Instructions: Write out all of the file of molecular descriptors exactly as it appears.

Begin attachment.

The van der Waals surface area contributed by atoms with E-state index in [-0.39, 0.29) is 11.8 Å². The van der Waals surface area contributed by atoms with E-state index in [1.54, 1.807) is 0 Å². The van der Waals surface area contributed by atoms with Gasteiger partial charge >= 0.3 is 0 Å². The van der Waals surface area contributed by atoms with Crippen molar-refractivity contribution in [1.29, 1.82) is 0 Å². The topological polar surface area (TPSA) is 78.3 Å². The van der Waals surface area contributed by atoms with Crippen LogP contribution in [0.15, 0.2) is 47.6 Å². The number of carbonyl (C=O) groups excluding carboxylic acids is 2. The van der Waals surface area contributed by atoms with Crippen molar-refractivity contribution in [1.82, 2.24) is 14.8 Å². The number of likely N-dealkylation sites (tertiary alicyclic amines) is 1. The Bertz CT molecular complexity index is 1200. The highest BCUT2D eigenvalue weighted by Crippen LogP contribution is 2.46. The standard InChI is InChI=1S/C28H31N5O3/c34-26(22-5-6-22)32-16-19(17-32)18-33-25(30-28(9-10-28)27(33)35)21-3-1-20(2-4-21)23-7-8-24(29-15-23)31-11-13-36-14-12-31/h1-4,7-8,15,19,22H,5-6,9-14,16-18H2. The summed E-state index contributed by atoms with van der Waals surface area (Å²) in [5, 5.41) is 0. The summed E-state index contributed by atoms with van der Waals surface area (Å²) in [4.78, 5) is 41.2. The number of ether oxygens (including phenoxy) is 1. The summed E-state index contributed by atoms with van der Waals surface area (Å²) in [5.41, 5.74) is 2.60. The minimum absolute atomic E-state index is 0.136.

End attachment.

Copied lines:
The van der Waals surface area contributed by atoms with E-state index in [-0.39, 0.29) is 11.8 Å². The van der Waals surface area contributed by atoms with E-state index in [1.54, 1.807) is 0 Å². The van der Waals surface area contributed by atoms with Gasteiger partial charge >= 0.3 is 0 Å². The van der Waals surface area contributed by atoms with Crippen molar-refractivity contribution in [1.29, 1.82) is 0 Å². The topological polar surface area (TPSA) is 78.3 Å². The van der Waals surface area contributed by atoms with Crippen LogP contribution in [0.15, 0.2) is 47.6 Å². The number of carbonyl (C=O) groups excluding carboxylic acids is 2. The van der Waals surface area contributed by atoms with Crippen molar-refractivity contribution in [1.82, 2.24) is 14.8 Å². The number of likely N-dealkylation sites (tertiary alicyclic amines) is 1. The Bertz CT molecular complexity index is 1200. The highest BCUT2D eigenvalue weighted by Crippen LogP contribution is 2.46. The standard InChI is InChI=1S/C28H31N5O3/c34-26(22-5-6-22)32-16-19(17-32)18-33-25(30-28(9-10-28)27(33)35)21-3-1-20(2-4-21)23-7-8-24(29-15-23)31-11-13-36-14-12-31/h1-4,7-8,15,19,22H,5-6,9-14,16-18H2. The summed E-state index contributed by atoms with van der Waals surface area (Å²) in [5, 5.41) is 0. The summed E-state index contributed by atoms with van der Waals surface area (Å²) in [4.78, 5) is 41.2. The number of ether oxygens (including phenoxy) is 1. The summed E-state index contributed by atoms with van der Waals surface area (Å²) in [5.41, 5.74) is 2.60. The minimum absolute atomic E-state index is 0.136.